"When it comes to the stitching part of your life, what are you most thankful for?"
Oh, wow, that's a great question. The answer is simple...my childhood. Let me tell you a little story. Once, there was a little girl, about 5 years old, whose daddy passed away very suddenly. She had a couple of sisters, but they were much older, teenagers already. Her mommy had no education and hadn't worked a job for pay in 17 years. The home they lived in was provided by a farmer, whom the father had worked land for in exchange for use of the home. In a matter of days, they found themselves homeless, full of heartache, and without income. Enter the little girl's grandmother.
She gave them a place to stay in her large, roomy house and welcomed the mom and 3 girls to stay as long as they needed to. The mom was able to find a job as a seamstress in a factory. Sewing, needlepoint, and the like had always been a strong point for her. This left the little girl with lots of time to spend at 'home' with grandma. Grandma was fascinating...she knitted. She crocheted. She embroidered. She could do anything with a needle. The little girl sat next to her grandma's chair, enraptured by the things she could create, and just watched. And watched. And decided one day that she would like to be able to do that, too.
Months later, the little girl's mom was able to move them into an apartment. The little girl had almost no time for anything, for she had recently started kindergarten and was very busy at home helping her sisters take care of the housework. Soon, her mom started back to school and began working a second job. Her sisters were busy with high school and athletic activities, not to mention learning to drive, hanging out with friends, and the introduction of (dun dun DUN) boys. Ewww.
The little girl found herself increasingly bored and lonely, as she was shuttled from sitter to sitter to neighbor to family member to sitter. After about a year of this, her mom was able to buy them their first home. Her mom had finished school, started a new job, and was home much more often. The little girl was so happy. Unfortunately, her happiness ended about three years in, when her mom's job was 'deactivated' and she had to start over. She found work in a bicycle factory and was assigned to work second shift. By this time, the little girl was 8 or 9 years old and had learned to stay home alone and take care of herself after school. Her sisters were moved out already - one of at college and one engaged to be married. The little girl was alone. A lot. Lots of kids were running around town, riding bikes, causing trouble, playing pranks. The little girl had no interest in any of that.
She turned to TV, but that quickly got boring. She tried food, but was so small she could only eat so much before becoming full and feeling sick. She tried sleep, but that only worked for an hour or so. Then, one day, she found herself sitting on the couch, watching mindless television, and remembering how her grandma used to seem so centered and at peace...and occupied...when she had her needle and thread in hand. The little girl asked her mom to show her "how to do that". Her mom gladly obliged and the little girl soon brought home her very first cross stitch kit from the local Kmart. She attacked it with great zeal and quickly figured out just how the needle/thread/fabric relationship worked. She completed that project in a matter of days and then moved on to another...and another...and another. In time, she also taught herself how to knit, crochet, and latch hook, all hobbies she enjoyed interspersed with her stitching.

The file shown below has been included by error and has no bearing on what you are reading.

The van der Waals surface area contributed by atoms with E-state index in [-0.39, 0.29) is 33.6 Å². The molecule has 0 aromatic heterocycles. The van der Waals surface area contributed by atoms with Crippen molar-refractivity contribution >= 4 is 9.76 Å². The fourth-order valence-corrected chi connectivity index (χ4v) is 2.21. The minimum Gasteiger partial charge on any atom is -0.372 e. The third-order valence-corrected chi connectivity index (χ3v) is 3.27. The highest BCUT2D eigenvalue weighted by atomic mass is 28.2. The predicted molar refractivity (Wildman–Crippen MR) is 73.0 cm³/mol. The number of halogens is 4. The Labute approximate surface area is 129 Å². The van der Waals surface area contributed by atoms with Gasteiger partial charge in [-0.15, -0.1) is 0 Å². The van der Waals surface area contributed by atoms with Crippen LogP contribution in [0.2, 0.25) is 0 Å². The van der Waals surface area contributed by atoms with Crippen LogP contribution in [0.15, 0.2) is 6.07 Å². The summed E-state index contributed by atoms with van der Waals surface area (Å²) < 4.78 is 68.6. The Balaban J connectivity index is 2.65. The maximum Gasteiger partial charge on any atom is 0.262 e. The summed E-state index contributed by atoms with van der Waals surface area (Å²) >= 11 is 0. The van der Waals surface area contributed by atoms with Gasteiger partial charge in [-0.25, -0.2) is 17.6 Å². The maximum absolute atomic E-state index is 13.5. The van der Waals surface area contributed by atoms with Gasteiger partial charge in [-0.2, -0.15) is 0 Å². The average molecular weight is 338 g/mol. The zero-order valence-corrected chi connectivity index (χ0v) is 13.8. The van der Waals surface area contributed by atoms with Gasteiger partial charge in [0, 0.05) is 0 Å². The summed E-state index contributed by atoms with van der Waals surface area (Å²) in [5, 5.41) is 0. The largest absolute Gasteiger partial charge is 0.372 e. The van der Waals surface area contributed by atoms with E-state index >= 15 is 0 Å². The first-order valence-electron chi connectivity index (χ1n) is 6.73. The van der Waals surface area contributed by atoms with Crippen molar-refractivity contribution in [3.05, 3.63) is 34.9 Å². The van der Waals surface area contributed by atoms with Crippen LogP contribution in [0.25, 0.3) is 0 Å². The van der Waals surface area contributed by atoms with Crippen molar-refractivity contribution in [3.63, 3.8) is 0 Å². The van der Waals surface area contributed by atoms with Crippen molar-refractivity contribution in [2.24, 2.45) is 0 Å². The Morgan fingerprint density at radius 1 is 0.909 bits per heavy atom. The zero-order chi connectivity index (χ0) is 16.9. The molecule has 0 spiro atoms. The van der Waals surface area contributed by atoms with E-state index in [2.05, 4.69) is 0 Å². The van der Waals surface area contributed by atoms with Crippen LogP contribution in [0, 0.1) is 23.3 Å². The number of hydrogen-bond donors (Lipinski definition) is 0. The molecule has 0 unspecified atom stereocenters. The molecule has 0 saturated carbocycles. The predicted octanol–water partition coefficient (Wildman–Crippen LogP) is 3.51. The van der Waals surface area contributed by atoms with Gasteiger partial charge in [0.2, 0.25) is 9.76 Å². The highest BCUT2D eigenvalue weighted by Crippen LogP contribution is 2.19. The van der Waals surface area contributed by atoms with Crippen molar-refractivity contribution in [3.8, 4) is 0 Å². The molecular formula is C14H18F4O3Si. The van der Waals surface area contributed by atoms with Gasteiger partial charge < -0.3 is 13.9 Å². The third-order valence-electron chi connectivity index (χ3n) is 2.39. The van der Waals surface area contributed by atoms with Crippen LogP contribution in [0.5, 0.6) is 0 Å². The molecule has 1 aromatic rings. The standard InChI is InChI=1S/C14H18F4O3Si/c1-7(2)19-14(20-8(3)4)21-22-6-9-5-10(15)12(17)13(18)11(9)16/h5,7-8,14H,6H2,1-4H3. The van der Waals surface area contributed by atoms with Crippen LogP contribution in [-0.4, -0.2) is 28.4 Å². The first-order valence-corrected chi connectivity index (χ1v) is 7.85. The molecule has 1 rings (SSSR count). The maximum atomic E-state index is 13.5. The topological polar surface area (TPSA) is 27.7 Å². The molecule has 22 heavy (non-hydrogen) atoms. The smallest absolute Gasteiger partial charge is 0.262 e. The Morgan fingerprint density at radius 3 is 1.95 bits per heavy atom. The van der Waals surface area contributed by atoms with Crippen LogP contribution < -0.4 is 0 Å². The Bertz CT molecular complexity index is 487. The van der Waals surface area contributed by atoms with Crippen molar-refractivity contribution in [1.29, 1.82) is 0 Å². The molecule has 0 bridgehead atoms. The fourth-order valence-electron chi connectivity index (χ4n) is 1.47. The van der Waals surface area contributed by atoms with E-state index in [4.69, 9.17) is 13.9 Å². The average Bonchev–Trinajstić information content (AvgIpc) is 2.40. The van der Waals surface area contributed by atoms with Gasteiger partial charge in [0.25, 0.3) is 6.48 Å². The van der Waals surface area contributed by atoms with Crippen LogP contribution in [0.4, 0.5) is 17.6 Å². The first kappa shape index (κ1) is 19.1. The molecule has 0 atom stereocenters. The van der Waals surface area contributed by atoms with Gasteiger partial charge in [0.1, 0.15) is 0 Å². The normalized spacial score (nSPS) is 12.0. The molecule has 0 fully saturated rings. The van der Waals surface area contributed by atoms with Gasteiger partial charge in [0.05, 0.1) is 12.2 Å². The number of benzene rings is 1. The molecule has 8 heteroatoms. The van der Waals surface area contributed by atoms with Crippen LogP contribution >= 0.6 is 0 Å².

To this day, that little girl is so GRATEFUL and so THANKFUL for the lessons stitching taught her. She learned to enjoy solitude, to embrace individuality (cross stitch wasn't a terribly popular hobby for teenagers), to occupy her time wisely, and to be patient...for good things will come. Today, that little girl is 33. She has passed her passion for stitching on to her DH and her daughter. She is still an avid stitcher and she still has that very first project she ever finished.
That project will always be a reminder to me that my life could have gone in so many different directions, but I love that I was able to grow up humble, be appreciative for everything I have (no matter how much or how little) and keep myself out of trouble when so many other kids my age had nothing better to do. It was needle and thread that got me through so many trying and lonely times in my life. I'm eternally thankful for such a peaceful and centering hobby.
Phillipians 4:11-12 says - "I am not saying this because I am in need, for I have learned to be content whatever the circumstances. I know what it is to be in need, and I know what it is to have plenty. I have learned the secret of being content in any and every situation, whether well fed or hungry, whether living in plenty or in want."